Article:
People in this camp who need additional coverage could then buy it elsewhere. Advisers caution, though, that finding a better deal may not be easy, especially if you have aged significantly or your health has deteriorated since you purchased the original policy.

Those who want to buy a policy but are concerned about future premium increases can ask the carrier to let them pay off the policy by making higher payments over a shorter period of time, such as five or 10 years, says William Upson, a financial planner at Strategic Asset Management Group in Walnut Creek, Calif. The shorter the payoff period, the lower the risk of getting hit with a rate increase.

There also is an increasingly popular breed of “hybrid” policy that some financial advisers are recommending. These policies pair long-term-care benefits with an annuity or life insurance. Thanks to tax-law changes that took effect in 2010, policyholders are permitted to take tax-free withdrawals from these policies to cover long-term care.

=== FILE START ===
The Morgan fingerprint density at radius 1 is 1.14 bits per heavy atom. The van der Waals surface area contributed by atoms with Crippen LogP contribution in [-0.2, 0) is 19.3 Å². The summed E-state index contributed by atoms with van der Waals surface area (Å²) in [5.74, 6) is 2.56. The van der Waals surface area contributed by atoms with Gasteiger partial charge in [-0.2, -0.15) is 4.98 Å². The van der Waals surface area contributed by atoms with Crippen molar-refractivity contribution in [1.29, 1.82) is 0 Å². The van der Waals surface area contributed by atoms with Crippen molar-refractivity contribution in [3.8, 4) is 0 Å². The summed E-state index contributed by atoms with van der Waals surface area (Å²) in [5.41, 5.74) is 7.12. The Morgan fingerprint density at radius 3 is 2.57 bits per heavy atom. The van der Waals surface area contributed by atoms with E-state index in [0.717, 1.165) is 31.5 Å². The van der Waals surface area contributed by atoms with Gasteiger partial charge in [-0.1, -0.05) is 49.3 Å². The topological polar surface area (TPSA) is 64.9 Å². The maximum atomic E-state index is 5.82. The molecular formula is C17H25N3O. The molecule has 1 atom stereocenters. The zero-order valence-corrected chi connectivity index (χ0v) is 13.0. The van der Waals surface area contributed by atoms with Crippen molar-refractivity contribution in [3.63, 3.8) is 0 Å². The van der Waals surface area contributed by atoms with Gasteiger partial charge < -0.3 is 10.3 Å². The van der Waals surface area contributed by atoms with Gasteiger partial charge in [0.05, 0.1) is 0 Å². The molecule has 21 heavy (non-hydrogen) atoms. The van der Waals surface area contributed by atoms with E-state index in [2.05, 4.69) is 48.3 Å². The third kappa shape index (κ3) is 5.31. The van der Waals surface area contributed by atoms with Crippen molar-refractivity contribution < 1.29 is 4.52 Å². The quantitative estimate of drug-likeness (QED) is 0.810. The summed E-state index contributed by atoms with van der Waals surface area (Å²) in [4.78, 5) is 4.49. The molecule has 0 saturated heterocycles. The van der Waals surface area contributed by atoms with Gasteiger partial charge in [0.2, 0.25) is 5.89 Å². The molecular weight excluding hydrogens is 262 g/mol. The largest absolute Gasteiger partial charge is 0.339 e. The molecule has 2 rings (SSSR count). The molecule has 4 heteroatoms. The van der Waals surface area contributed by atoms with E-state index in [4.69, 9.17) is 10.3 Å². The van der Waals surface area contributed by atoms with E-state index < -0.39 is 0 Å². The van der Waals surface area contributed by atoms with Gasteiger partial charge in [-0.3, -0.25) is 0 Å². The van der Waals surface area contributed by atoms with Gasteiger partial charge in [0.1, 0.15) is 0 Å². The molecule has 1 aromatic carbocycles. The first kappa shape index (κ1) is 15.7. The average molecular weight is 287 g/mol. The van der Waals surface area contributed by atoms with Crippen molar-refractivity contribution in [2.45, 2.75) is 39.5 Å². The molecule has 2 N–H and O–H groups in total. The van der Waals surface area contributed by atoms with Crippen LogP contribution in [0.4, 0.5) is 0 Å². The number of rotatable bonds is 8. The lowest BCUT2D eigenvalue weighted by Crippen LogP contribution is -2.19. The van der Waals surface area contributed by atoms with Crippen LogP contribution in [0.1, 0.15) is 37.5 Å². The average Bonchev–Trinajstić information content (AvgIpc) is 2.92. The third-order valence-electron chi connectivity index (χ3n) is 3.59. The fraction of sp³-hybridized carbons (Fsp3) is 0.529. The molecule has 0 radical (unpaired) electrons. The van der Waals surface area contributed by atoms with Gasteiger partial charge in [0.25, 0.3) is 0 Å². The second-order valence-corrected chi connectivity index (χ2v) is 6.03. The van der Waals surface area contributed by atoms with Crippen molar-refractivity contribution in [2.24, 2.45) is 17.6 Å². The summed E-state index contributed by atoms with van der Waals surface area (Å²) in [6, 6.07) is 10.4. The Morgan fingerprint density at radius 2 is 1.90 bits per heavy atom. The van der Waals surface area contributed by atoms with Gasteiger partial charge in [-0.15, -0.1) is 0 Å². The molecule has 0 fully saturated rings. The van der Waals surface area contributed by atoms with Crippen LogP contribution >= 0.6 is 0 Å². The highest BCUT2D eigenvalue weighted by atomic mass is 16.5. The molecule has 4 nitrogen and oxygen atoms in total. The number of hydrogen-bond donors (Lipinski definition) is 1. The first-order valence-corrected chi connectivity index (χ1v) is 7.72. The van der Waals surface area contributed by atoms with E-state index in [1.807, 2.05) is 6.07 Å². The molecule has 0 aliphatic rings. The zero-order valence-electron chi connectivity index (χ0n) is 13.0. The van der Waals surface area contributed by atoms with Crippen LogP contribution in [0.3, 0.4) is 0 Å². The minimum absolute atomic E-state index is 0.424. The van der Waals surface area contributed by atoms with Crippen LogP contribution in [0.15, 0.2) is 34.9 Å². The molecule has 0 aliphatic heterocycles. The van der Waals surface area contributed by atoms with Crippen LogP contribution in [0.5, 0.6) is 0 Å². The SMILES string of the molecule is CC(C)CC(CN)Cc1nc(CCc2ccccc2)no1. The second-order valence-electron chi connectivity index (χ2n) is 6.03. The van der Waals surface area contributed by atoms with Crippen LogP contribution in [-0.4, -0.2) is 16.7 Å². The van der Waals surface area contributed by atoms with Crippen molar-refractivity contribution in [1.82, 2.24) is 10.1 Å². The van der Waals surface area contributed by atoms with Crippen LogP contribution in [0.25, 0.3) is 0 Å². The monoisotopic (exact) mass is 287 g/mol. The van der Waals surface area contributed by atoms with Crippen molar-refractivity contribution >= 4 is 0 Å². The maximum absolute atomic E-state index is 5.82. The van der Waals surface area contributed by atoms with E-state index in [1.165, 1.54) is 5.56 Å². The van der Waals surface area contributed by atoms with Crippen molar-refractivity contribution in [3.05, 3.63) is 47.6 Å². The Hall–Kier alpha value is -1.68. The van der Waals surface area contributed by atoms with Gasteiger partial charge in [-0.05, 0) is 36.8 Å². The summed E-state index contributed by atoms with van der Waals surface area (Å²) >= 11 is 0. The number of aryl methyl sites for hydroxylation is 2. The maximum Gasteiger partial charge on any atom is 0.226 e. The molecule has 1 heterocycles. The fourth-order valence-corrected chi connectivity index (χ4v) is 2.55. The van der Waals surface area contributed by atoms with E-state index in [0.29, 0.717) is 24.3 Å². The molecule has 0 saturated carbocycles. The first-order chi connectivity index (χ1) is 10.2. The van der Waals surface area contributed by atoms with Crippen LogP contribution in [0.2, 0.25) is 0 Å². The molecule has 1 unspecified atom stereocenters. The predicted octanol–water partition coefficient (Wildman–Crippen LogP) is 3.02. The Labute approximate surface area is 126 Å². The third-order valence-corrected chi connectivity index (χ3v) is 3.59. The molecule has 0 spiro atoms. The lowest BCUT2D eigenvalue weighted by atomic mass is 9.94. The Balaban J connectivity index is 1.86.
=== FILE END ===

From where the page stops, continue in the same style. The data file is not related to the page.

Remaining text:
Because customers can pay for this coverage with one upfront premium, they can effectively lock in a price for the benefits, advisers say.

Companies that sell variations on the same theme include Lincoln National and State Life Insurance, a unit of OneAmerica Financial Partners Inc.

Since these policies combine two forms of coverage, they tend to be more expensive than a conventional long-term-care contract. But some consumers, such as those with chronic diseases, may have an easier time qualifying for a life-insurance policy than they would a long-term-care policy, says Mr. Cotter. And annuities generally require no underwriting at all.

Printed in The Wall Street Journal, page B8